Are Today's Germans Morally Responsible for the Holocaust?

Yascha Mounk’s new book on Jewish identity leaves readers with a question: Are people destined to see themselves as the descendants of victims or oppressors?
The Holocaust memorial in Berlin (Wikimedia Commons)

It’s a perennially reoccurring question: What makes someone Jewish? Answers vary, touching everything from the blood in your veins to the prayer book on your shelf to the egg bagel on your plate.

Yascha Mounk, a 31-year-old German Jew who’s a doctoral candidate at Harvard, has offered another definition: You are a Jew if your parents or grandparents were called out as Jews, persecuted as Jews, and killed as Jews. “In a sense, this was enough,” he writes in a new book, Stranger in My Own Country: A Jewish Family in Modern Germany. “If to speak honestly about their life stories is to become, in the eyes of most beholders, a Jew—and if being a Jew, in turn, means not being a true German—then, so long as I lived in Germany, my family history made me a Jew.”

In his book, Mounk explores German attitudes toward Jews during the 70 years following the Holocaust (Mounk's parents and grandparents are Eastern European Jews, and he was born in Germany). But he also offers a broader theory about identity: that people understand themselves and others through their genetic ties to history’s victims and oppressors. This pattern develops repeatedly and in diverse contexts, Mounk argues: In Germany, there’s collective guilt about Jews and the Holocaust; in America, a similar phenomenon shapes discourse around blacks and slavery. Each new generation matures into its role as steward of historical hatreds; although the legacies of genocide and enslavement become refracted through time, young people can’t escape the grievances of prejudices past.

The resulting emotions they experience range from anxiety to hostility. Writing about Germany, Mounk points to philo-Semitism and overt racism as related reactions to the same historical guilt. He has many personal anecdotes to support this theory. There’s the exchange he has with a friend, Markus, who converted to Judaism out of shame after seeing a documentary about the Holocaust as a teenager. There’s the tasteless joke about incinerating Jews and fitting them into an ashtray, defiantly cracked over beers by thirty-something Stephanie. There’s recurring, self-conscious praise of Woody Allen, embellished for Mounk’s “benefit” lest he take offense at criticism of the wordsmithing of a fellow member of the tribe. His examples fall somewhere between absurd and macabre: Filtered through time, historical guilt has morphed into self-loathing, defiant contempt, and paranoid self-censorship.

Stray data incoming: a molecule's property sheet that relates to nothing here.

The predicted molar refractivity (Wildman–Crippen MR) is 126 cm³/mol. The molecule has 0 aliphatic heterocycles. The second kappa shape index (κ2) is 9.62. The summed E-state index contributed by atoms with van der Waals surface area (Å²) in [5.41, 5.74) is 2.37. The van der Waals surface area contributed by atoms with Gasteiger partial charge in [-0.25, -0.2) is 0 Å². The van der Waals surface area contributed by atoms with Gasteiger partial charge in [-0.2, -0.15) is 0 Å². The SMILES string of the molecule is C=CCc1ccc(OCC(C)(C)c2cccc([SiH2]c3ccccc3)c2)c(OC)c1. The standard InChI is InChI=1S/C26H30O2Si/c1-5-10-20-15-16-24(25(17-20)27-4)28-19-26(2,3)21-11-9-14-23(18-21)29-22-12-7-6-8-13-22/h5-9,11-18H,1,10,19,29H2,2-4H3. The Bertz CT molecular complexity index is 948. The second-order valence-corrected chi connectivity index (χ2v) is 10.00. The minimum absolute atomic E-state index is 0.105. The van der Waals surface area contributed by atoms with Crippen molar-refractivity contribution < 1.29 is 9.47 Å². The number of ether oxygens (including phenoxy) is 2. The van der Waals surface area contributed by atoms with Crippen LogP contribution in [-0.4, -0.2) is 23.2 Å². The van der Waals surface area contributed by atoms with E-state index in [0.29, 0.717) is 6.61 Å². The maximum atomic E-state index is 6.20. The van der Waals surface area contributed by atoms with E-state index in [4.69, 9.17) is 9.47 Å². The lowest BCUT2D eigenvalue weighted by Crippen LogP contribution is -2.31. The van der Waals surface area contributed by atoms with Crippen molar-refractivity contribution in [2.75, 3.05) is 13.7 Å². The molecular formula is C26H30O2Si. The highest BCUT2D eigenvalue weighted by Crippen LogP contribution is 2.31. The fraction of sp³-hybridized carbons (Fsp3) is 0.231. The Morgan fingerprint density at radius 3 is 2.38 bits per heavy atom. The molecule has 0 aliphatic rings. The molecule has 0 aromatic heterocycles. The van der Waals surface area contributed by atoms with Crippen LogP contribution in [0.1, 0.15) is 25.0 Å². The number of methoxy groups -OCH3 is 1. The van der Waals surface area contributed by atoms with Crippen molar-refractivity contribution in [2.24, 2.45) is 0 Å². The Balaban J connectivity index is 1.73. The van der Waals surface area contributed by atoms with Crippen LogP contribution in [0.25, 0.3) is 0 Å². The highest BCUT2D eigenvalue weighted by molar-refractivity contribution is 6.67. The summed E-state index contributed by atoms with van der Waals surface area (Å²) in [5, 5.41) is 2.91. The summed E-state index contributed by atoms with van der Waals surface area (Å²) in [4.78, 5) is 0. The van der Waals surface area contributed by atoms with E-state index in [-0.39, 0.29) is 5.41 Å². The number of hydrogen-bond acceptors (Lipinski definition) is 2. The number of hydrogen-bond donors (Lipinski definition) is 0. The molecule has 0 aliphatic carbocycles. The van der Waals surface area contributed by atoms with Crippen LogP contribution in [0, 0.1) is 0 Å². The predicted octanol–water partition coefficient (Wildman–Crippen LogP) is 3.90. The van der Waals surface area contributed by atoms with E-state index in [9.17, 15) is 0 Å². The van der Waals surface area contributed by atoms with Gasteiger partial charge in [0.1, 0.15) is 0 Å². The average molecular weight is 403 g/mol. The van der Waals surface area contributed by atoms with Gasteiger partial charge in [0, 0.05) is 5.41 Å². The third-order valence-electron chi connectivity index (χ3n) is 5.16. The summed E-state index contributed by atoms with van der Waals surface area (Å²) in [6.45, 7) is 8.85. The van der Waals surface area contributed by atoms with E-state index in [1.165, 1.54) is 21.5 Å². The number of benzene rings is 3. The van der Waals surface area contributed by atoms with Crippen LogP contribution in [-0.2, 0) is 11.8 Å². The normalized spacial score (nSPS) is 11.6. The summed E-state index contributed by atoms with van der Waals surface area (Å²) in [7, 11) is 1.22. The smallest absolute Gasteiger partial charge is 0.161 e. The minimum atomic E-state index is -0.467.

This has also been true in the German public sphere, Mounk writes. In 1974, the filmmaker Rainer Werner Fassbinder wrote a play laced with thinly veiled anti-Semitism, claiming to critique German attitudes toward Jews. Lines like this made that claim seem questionable:

And it is the Jew who is guilty because he makes us guilty, for he is here. Had he stayed where he came from, or had they gassed him, I could sleep better today. They forgot to gas him. This is no joke, that’s what I think, deep inside of me.

Fassbinder’s play was eventually panned by critics and shuttered in theaters, but the piece represented a tense uncertainty, Mounk writes. Could “the nervous taboo against all forms of anti-Semitism … finally be lifted,” as Fassbinder and his supporters wanted? Or would Germans be forever doomed to keep an eye on the past, unsure of the boundary between criticism and insensitivity?

As these questions gained prominence in the public sphere, Mounk writes, the answers hinged on whether it’s possible to draw a “finish line” on the moral burden of the Holocaust. Especially starting in the 1970s and ‘80s, a vocal group of German intellectuals expressed resentment at “being made to feel guilty” about crimes against Jews, arguing that there should be a statue of limitations of sorts on moral responsibility. If it were even possible for public intellectuals to artificially define such a boundary, Germany certainly hasn’t hit it; Mounk’s experiences suggest that young Germans are still struggling with their ethnic inheritance.

Is it possible to to be freed from responsibility for the past, even after a long time has gone by? What's the half-life of historical guilt?

Perhaps this is the most important lesson from Mounk’s book: Ethnic alienation is more personal than political. Mounk speaks German without an accent; he looks similar to his fellow countrymen; he doesn’t even observe major Jewish holidays. Yet growing up in Germany in the 1990s and 2000s, he felt totally different from his peers. Almost implausibly, the abstract idea of collective national guilt defined his everyday life in a big way.

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Emma Green is the assistant managing editor of, where she also writes about religion and culture.

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